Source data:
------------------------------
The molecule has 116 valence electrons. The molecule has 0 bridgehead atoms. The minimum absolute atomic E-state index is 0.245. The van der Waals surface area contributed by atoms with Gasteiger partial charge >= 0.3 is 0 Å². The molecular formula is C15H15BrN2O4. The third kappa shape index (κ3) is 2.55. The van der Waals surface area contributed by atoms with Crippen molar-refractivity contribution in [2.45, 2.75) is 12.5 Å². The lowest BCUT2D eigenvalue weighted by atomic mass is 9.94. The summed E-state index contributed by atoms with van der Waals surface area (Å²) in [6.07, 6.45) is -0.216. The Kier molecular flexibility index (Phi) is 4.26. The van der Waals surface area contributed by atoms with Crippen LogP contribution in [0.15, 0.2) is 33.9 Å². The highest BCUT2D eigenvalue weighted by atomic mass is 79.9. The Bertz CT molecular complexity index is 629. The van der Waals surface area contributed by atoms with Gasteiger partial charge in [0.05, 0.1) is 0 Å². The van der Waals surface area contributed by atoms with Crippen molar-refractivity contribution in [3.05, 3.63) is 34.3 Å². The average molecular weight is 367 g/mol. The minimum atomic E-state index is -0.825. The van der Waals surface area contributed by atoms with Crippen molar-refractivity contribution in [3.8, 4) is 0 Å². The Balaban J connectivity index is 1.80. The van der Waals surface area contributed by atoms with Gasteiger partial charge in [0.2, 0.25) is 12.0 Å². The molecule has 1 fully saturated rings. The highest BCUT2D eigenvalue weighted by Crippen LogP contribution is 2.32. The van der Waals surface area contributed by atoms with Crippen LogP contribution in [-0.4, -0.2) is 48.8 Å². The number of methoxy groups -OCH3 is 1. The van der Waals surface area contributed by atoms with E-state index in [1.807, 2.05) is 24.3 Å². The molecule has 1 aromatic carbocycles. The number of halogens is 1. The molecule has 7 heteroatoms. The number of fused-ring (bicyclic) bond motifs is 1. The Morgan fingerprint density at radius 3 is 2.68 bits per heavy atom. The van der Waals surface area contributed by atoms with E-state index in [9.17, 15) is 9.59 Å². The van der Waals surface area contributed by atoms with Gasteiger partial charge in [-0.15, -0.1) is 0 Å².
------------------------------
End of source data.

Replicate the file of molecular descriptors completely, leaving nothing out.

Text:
The molecule has 116 valence electrons. The molecule has 0 bridgehead atoms. The minimum absolute atomic E-state index is 0.245. The van der Waals surface area contributed by atoms with Gasteiger partial charge >= 0.3 is 0 Å². The molecular formula is C15H15BrN2O4. The third kappa shape index (κ3) is 2.55. The van der Waals surface area contributed by atoms with Crippen molar-refractivity contribution in [2.45, 2.75) is 12.5 Å². The lowest BCUT2D eigenvalue weighted by atomic mass is 9.94. The summed E-state index contributed by atoms with van der Waals surface area (Å²) in [6.07, 6.45) is -0.216. The Kier molecular flexibility index (Phi) is 4.26. The van der Waals surface area contributed by atoms with Crippen LogP contribution in [0.15, 0.2) is 33.9 Å². The highest BCUT2D eigenvalue weighted by atomic mass is 79.9. The Bertz CT molecular complexity index is 629. The van der Waals surface area contributed by atoms with Gasteiger partial charge in [0.05, 0.1) is 0 Å². The van der Waals surface area contributed by atoms with Crippen molar-refractivity contribution in [3.05, 3.63) is 34.3 Å². The average molecular weight is 367 g/mol. The minimum atomic E-state index is -0.825. The van der Waals surface area contributed by atoms with Crippen molar-refractivity contribution in [3.8, 4) is 0 Å². The Balaban J connectivity index is 1.80. The van der Waals surface area contributed by atoms with Gasteiger partial charge in [0.2, 0.25) is 12.0 Å². The molecule has 1 fully saturated rings. The highest BCUT2D eigenvalue weighted by Crippen LogP contribution is 2.32. The van der Waals surface area contributed by atoms with Crippen LogP contribution in [-0.4, -0.2) is 48.8 Å². The number of methoxy groups -OCH3 is 1. The van der Waals surface area contributed by atoms with E-state index in [1.807, 2.05) is 24.3 Å². The molecule has 1 aromatic carbocycles. The number of halogens is 1. The molecule has 7 heteroatoms. The number of fused-ring (bicyclic) bond motifs is 1. The Morgan fingerprint density at radius 3 is 2.68 bits per heavy atom. The van der Waals surface area contributed by atoms with E-state index in [9.17, 15) is 9.59 Å². The van der Waals surface area contributed by atoms with Gasteiger partial charge in [-0.15, -0.1) is 0 Å².